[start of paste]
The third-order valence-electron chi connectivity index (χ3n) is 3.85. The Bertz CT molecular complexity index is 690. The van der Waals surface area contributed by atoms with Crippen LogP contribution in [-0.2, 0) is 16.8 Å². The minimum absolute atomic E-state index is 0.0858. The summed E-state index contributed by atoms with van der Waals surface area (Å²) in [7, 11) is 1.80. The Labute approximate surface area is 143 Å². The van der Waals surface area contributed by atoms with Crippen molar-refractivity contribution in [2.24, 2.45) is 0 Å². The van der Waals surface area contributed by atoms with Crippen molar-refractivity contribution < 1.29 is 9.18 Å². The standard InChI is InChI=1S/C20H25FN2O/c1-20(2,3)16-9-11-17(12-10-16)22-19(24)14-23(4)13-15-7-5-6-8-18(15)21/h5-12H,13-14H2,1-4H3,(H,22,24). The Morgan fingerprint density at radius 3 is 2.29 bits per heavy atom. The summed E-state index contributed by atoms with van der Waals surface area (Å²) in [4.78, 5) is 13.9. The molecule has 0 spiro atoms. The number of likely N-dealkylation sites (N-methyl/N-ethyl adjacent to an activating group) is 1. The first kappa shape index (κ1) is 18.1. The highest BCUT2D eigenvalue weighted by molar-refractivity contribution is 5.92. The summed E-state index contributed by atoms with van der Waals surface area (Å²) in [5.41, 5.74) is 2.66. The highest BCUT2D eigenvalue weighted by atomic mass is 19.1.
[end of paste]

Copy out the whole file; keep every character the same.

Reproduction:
The third-order valence-electron chi connectivity index (χ3n) is 3.85. The Bertz CT molecular complexity index is 690. The van der Waals surface area contributed by atoms with Crippen LogP contribution in [-0.2, 0) is 16.8 Å². The minimum absolute atomic E-state index is 0.0858. The summed E-state index contributed by atoms with van der Waals surface area (Å²) in [7, 11) is 1.80. The Labute approximate surface area is 143 Å². The van der Waals surface area contributed by atoms with Crippen molar-refractivity contribution in [2.24, 2.45) is 0 Å². The van der Waals surface area contributed by atoms with Crippen molar-refractivity contribution < 1.29 is 9.18 Å². The standard InChI is InChI=1S/C20H25FN2O/c1-20(2,3)16-9-11-17(12-10-16)22-19(24)14-23(4)13-15-7-5-6-8-18(15)21/h5-12H,13-14H2,1-4H3,(H,22,24). The Morgan fingerprint density at radius 3 is 2.29 bits per heavy atom. The summed E-state index contributed by atoms with van der Waals surface area (Å²) in [4.78, 5) is 13.9. The molecule has 0 spiro atoms. The number of likely N-dealkylation sites (N-methyl/N-ethyl adjacent to an activating group) is 1. The first kappa shape index (κ1) is 18.1. The highest BCUT2D eigenvalue weighted by molar-refractivity contribution is 5.92. The summed E-state index contributed by atoms with van der Waals surface area (Å²) in [5.41, 5.74) is 2.66. The highest BCUT2D eigenvalue weighted by atomic mass is 19.1.